The Lexhipep. volume (None) 1922-19??, October 22, 1948, Image 1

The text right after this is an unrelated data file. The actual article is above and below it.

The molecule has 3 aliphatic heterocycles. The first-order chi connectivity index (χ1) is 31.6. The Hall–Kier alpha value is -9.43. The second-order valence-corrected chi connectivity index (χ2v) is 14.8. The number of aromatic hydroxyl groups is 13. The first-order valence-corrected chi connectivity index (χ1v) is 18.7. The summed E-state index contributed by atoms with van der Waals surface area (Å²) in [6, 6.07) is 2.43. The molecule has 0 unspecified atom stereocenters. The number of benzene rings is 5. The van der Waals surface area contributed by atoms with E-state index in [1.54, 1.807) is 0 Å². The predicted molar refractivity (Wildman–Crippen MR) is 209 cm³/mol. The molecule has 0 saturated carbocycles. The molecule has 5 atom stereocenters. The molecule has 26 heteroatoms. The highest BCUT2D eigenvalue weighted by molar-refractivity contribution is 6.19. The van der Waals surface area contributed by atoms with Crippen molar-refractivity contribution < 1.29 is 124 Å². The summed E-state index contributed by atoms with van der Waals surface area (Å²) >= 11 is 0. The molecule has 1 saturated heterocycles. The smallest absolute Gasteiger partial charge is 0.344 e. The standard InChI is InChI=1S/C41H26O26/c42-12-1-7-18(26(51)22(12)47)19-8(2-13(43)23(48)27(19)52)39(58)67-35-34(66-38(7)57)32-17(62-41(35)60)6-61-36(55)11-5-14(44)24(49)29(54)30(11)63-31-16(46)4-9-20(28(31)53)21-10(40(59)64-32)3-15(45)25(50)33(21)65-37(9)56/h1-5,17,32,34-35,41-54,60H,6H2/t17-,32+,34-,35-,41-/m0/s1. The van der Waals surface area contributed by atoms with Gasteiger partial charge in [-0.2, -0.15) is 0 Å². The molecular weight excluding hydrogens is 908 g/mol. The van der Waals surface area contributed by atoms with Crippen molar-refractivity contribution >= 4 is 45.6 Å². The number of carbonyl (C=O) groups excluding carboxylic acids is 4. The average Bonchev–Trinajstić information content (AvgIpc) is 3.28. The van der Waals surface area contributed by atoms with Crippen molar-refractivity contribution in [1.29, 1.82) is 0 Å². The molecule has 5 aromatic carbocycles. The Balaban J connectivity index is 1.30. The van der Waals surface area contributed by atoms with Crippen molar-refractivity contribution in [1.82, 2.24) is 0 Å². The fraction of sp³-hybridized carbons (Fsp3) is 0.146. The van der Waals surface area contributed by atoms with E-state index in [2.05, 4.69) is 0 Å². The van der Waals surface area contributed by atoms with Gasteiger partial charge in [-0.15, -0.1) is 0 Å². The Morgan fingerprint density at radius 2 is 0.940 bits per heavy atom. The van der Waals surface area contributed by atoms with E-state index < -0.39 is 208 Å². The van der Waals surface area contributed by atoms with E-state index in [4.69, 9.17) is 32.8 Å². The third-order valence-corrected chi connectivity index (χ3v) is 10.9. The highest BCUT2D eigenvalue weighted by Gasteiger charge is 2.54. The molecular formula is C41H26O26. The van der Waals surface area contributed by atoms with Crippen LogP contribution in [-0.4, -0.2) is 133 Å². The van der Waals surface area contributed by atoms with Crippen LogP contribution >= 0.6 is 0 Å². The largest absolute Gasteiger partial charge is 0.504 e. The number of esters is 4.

LISTEN TO LENOIR Beat Barium Tonight! The Lexhipep AND BEAT BARIUM XXVI LEXINGTON, OCTOBER 22, 194« No. 1 TRI Hl-Y INITIATES Hl-Y INITIATES Left to right—first row: Martha Hooper, Jean Lohr, Jo Ann Blockwelder, Juanito Smith, ''Mike'' Siceloff, Agnes Wilson, Mary Nell Lopp, Betty Jeon Saunders, Carolyn Koonts. Back row—left to right; Peggy Costner, Evelyn Fullbright, Jeannie Cross, Coleen Story, Patty Sue Bates, Sarah Tussey, Patsy Nance, Nancy Koonts. Front Row—Left to right: "Ang" Lindsey, Buddy Beck, Fred Dobey, Charles Harris, Ronnie Gordon, Ross Ritchie, Jim Redwine, Jim Thomason. Back Row—Left to right: Bob Calloway, Blake Phillips, Sonny Timberloke, Buddy Foster, Carroll Leonard, Marvin Crow, Don Leonard, Jock Evans, "Nig" Clark. Advisor Mr. Harold Bowen. President—"Tubba" Craver. L.H.S. ASSEMBLIES FEATURE STUDENTS, FACULTY, AND GUEST SPEAKER On Thursday, September 23, the students of Lexington High School assembled in the auditorium for the first assembly program of the year. Bob Goins, student president, intro duced Miss Edna Earl Poyner, new city Bible teacher, who had charge of the devotional. Her main thought was that we labor in vain unless we take God into our lives. Mr. C. E. Wike, principal, made announcement concerning activities of the school year and urged the students to do their best in the com ing year. He then turned the pro gram over to Coach Mans, who made a short talk and introduced his new assistant. Coach Bowen. Mr. D. V. Wagner, new band di rector, also made a short talk con cerning the band and urged more students to become band members for the coming year. Kev. Odell Leonard, Guest Speaker The Student Council had charge of the assembly program on September 28 with Ross Ritchie leading the de votional. Eugene McCrary played several selections on the piano, and Norma Kepley sang two vocal solos. Bob Goins, presiding, introduced Rev. Odell Leonard, who is always a welcomed speaker at Lexington High School. He spoke on happiness, basing his topic on the first Psalm. He brought out that we never obtain happiness or any other great things in life if we wish to obtain it merely for our own selfish desires. The talk and entire program was fully enjoyed by the student council. 1948 FOOTBALL SCHEDULE Sept. 24—Elon Here 1—T’Ville There Oct. Oct. 8—High Point There Oct. 15—Spencer Here Oct. 22—Barium Here Oct. 29—C. Home Here Nov. 5—Mooresville There Nov. 12—Concord Here Nov. 19—Open Here LEXHIPEP LAUNCHES SUBSCRIPTION CAMPAIGN The LEXHIPEP opened its annual subscription drive on Friday, October 8, with a most enjoyable assembly program with Jimmy Dan Redwine, assistant sports editor of the LEX HIPEP, acting as master of ceremo nies. The first part of the program was the quizzing of the staff by Red wine, who, a& a new member of the staff, wanted to know facts about the past, present, and future of the L. H. S. renowned monthly. Joanne Koonts, editor, then introduced each member of the staff and gave a brief review of what will appear in the first edition of the LEXHIPEP for the year 1948-49. The second part of the program varied sharply from the first, chang ing from information to entertain ment. Vocal and piano solos, a male quartet, and several monologues were presented by guest stars and L. H. S. students. “The Legionnaires,” a quar tet composed of Paul Dleffenderfer, Oscar Marley, Howard Marley and Clarence Wagner and Miss Ruth Walser at the piano, rendered sev eral delightful numbers for the en joyment of the audience. Jimmy Tus sey, an L. H. S. student, gave a splendid arrangement of “Molaqua” on the piano. Miss Lena Davis, young people’s director of the First Meth odist Church, brought continuous laughter to the audience with her monologues, “Little Red Riding Hood” and “Mommy’s First Picture Show.” Mrs. Ruth Walser at the piano and Joe Hooks at the drums gave two selected tunes. A surprise to the au dience was the appearance of Jack Everhart from Pilot High School and Ann Davis from Thomasville High as special guests on the program. Jack played several boogie numbers, and Ann, accompanied by Jack at the piano,| sang “Sentimental Journey” and “Now is the Hour”. Ending the program were “The Three J’s”, Joe Hooks at the drums, Jimmy TVssey at the piano, and Jimmy Ayers on the trumpet, who gave their arrange ments of “Sugar Blues,” “Amour,” and “Maybe You’ll Be There.” The LEXHIPEP Drive explained, each home room was urged to go 100%. To encourage this a free movie was offered to all home rooms going 100%, and the picture of the first homeroom going 100% paid was to appear in the next edition of the LEXHIPEP. Miss Janie Manning’s room won the distinction in ten min utes after the drive started. NEWS BRIEFS STUDETS CAN ACTUALLY see in the typing room since “Ivey” installed a new lighting system. There will be no straining of eyes in the library, either. Here’s hoping the students make full use of the fluorescent lights in these two rooms and the office. * * « • » LEXINGTON HIGH SCHOOL was fortunate this year in securing twelve new teachers, making our faculty number twenty-six. * • • • • LAST YEAR CONDITIONS were very crowded, and to eliminate this, a room in the basement has been painted and turned into a new classroom, making a total of twenty-six. » ♦ « • » STUDENTS AT LEXINGTON HIGH do not realize how lucky they are. There are actually thirty-four different courses being taught this year! • • • • • THE NEW BAND instructor, Mr. Wagner, has spent quite a bit of time repairing old instruments, and he has fixed up a nice room for individual practice in the basement. Maybe he thought more studying would be done if band members were isolated from the rest of the classes. * • • * * DURING ’THE SUMMER a new club was organized and named the Key Club. ’This club is sponsored by the Kiwanis Club and should do much to aid in better behavior and manners here at school. “Tubba” Craver is the efficient president. TWELVE NEW TEACHERS COMPLETE L.H.S. FACULTY With this year’s faculty, composed of eight new teachers and thirteen last year’s teachers, Lexington High can rest assured that this will be one of the best years in the history of the school. Mr. C. E. Wike is back and certainly has things raiining smoothly. This is the result of sev eral months of hard work and many headaches on his part and the new office secretary, Mrs. Henry WaU. Mr. Harold Bowen has been here since the latter part of the summer, coaching along with Coach ' Jimmy Maus, the football team. He gradu ated from Catawba College with an A. B. degree in physical education. Besides coaching, Mr. Bowen teaches ninth grade and advanced health. He has been in the army for three years and is now entering upon his first year of coaching. Salisbury is his home, but he resides in Lexington now. Another of the new teachers grad uated from Catawba. Miss Mary Kemp Bunn, the librarian, also stud ied at.E.C.T.C. and taught at San ford before coming to Lexington. Jonesboro, N. C., is her home. The band leader and music in structor, Mr. D. V. Wagner, comes to Lexington from Morganton High School, where he has been for the past two years. He studied at the Shenandoah Conservatory of Music in Dayton, Virginia. Mr. and Mi's. Wagner are now living in Lexington. Two of the teachers graduated from Winthrop College. Miss Erleen Stevenson, the physi cal education teacher and girls’ bas ketball coach, is from Winnsboro, S. C. She taught last year at Lowell, N. C. The other teacher who attended Winthrop is Miss Jean Brooks, the civics, glee club and tenth grade his tory teacher. She graduated with an A.B. degree in history. Miss Brooks is originally from Rock Hill, S. C., but she taught in Mocksville, N. C., before coming here, where she now resides with her father and brother in the Grady Shoaf apart ment. Miss Edna Earl Poyner, the Bible (Continued on page 3) WELCOME LENOIR H. S. BAND*.